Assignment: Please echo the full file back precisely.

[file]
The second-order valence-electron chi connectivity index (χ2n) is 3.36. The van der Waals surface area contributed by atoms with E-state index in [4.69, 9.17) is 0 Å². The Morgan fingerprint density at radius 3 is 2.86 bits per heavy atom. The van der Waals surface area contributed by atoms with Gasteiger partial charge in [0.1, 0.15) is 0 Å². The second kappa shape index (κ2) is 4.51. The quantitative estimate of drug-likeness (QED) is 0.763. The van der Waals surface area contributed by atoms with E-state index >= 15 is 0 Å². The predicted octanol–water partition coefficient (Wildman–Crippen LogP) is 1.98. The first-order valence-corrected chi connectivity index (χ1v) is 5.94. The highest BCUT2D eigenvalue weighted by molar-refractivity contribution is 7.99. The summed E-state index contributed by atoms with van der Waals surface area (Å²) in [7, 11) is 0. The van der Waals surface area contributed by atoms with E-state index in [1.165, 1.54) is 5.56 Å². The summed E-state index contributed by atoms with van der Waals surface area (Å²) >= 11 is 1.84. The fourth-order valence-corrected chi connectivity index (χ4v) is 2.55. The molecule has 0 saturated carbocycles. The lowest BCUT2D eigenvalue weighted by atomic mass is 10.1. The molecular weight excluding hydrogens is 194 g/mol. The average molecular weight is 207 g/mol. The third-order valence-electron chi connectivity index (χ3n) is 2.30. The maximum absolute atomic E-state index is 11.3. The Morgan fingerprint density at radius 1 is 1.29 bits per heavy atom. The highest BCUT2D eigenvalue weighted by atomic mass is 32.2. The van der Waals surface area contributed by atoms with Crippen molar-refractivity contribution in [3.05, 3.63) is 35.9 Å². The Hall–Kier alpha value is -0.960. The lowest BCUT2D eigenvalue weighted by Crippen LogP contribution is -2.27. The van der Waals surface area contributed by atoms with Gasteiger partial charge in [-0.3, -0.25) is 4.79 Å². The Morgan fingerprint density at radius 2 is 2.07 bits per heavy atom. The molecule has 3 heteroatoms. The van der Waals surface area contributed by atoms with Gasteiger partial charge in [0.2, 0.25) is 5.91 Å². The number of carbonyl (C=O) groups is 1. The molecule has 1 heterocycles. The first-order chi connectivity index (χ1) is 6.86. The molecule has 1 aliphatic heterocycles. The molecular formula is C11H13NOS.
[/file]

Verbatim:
The second-order valence-electron chi connectivity index (χ2n) is 3.36. The van der Waals surface area contributed by atoms with E-state index in [4.69, 9.17) is 0 Å². The Morgan fingerprint density at radius 3 is 2.86 bits per heavy atom. The van der Waals surface area contributed by atoms with Gasteiger partial charge in [0.1, 0.15) is 0 Å². The second kappa shape index (κ2) is 4.51. The quantitative estimate of drug-likeness (QED) is 0.763. The van der Waals surface area contributed by atoms with E-state index >= 15 is 0 Å². The predicted octanol–water partition coefficient (Wildman–Crippen LogP) is 1.98. The first-order valence-corrected chi connectivity index (χ1v) is 5.94. The highest BCUT2D eigenvalue weighted by molar-refractivity contribution is 7.99. The summed E-state index contributed by atoms with van der Waals surface area (Å²) in [7, 11) is 0. The van der Waals surface area contributed by atoms with E-state index in [1.165, 1.54) is 5.56 Å². The summed E-state index contributed by atoms with van der Waals surface area (Å²) >= 11 is 1.84. The fourth-order valence-corrected chi connectivity index (χ4v) is 2.55. The molecule has 0 saturated carbocycles. The lowest BCUT2D eigenvalue weighted by atomic mass is 10.1. The molecular weight excluding hydrogens is 194 g/mol. The average molecular weight is 207 g/mol. The third-order valence-electron chi connectivity index (χ3n) is 2.30. The maximum absolute atomic E-state index is 11.3. The Morgan fingerprint density at radius 1 is 1.29 bits per heavy atom. The highest BCUT2D eigenvalue weighted by atomic mass is 32.2. The van der Waals surface area contributed by atoms with Crippen molar-refractivity contribution in [3.05, 3.63) is 35.9 Å². The Hall–Kier alpha value is -0.960. The lowest BCUT2D eigenvalue weighted by Crippen LogP contribution is -2.27. The van der Waals surface area contributed by atoms with Gasteiger partial charge in [-0.3, -0.25) is 4.79 Å². The Morgan fingerprint density at radius 2 is 2.07 bits per heavy atom. The molecule has 3 heteroatoms. The van der Waals surface area contributed by atoms with Gasteiger partial charge in [0.2, 0.25) is 5.91 Å². The number of carbonyl (C=O) groups is 1. The molecule has 1 heterocycles. The first-order chi connectivity index (χ1) is 6.86. The molecule has 1 aliphatic heterocycles. The molecular formula is C11H13NOS.